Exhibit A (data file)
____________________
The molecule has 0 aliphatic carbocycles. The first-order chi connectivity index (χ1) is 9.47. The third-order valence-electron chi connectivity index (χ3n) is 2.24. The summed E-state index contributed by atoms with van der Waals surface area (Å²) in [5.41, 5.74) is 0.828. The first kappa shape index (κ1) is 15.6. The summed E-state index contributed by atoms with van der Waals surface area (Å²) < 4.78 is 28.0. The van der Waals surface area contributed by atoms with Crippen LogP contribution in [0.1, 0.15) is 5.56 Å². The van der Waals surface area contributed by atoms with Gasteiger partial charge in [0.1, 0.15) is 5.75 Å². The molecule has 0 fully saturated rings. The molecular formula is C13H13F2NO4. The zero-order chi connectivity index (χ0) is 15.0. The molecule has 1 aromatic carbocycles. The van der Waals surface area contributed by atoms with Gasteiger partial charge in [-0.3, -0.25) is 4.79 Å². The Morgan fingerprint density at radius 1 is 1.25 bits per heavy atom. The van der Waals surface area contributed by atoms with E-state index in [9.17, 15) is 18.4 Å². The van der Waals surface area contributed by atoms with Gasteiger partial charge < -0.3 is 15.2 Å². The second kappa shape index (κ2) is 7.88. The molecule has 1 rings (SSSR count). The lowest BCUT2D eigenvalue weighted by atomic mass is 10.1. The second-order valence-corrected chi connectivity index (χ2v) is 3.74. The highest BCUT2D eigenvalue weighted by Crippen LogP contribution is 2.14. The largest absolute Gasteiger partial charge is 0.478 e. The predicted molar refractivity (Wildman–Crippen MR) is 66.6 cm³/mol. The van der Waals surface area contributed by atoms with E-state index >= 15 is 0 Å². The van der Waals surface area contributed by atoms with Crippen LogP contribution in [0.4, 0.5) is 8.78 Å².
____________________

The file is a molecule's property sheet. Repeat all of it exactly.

The molecule has 0 aliphatic carbocycles. The first-order chi connectivity index (χ1) is 9.47. The third-order valence-electron chi connectivity index (χ3n) is 2.24. The summed E-state index contributed by atoms with van der Waals surface area (Å²) in [5.41, 5.74) is 0.828. The first kappa shape index (κ1) is 15.6. The summed E-state index contributed by atoms with van der Waals surface area (Å²) < 4.78 is 28.0. The van der Waals surface area contributed by atoms with Crippen LogP contribution in [0.1, 0.15) is 5.56 Å². The van der Waals surface area contributed by atoms with Gasteiger partial charge in [0.1, 0.15) is 5.75 Å². The molecule has 0 fully saturated rings. The molecular formula is C13H13F2NO4. The zero-order chi connectivity index (χ0) is 15.0. The molecule has 1 aromatic carbocycles. The van der Waals surface area contributed by atoms with Gasteiger partial charge in [-0.3, -0.25) is 4.79 Å². The Morgan fingerprint density at radius 1 is 1.25 bits per heavy atom. The van der Waals surface area contributed by atoms with E-state index in [9.17, 15) is 18.4 Å². The van der Waals surface area contributed by atoms with Gasteiger partial charge < -0.3 is 15.2 Å². The second kappa shape index (κ2) is 7.88. The molecule has 1 rings (SSSR count). The lowest BCUT2D eigenvalue weighted by atomic mass is 10.1. The second-order valence-corrected chi connectivity index (χ2v) is 3.74. The highest BCUT2D eigenvalue weighted by Crippen LogP contribution is 2.14. The largest absolute Gasteiger partial charge is 0.478 e. The predicted molar refractivity (Wildman–Crippen MR) is 66.6 cm³/mol. The van der Waals surface area contributed by atoms with E-state index >= 15 is 0 Å². The van der Waals surface area contributed by atoms with Crippen LogP contribution in [0.4, 0.5) is 8.78 Å².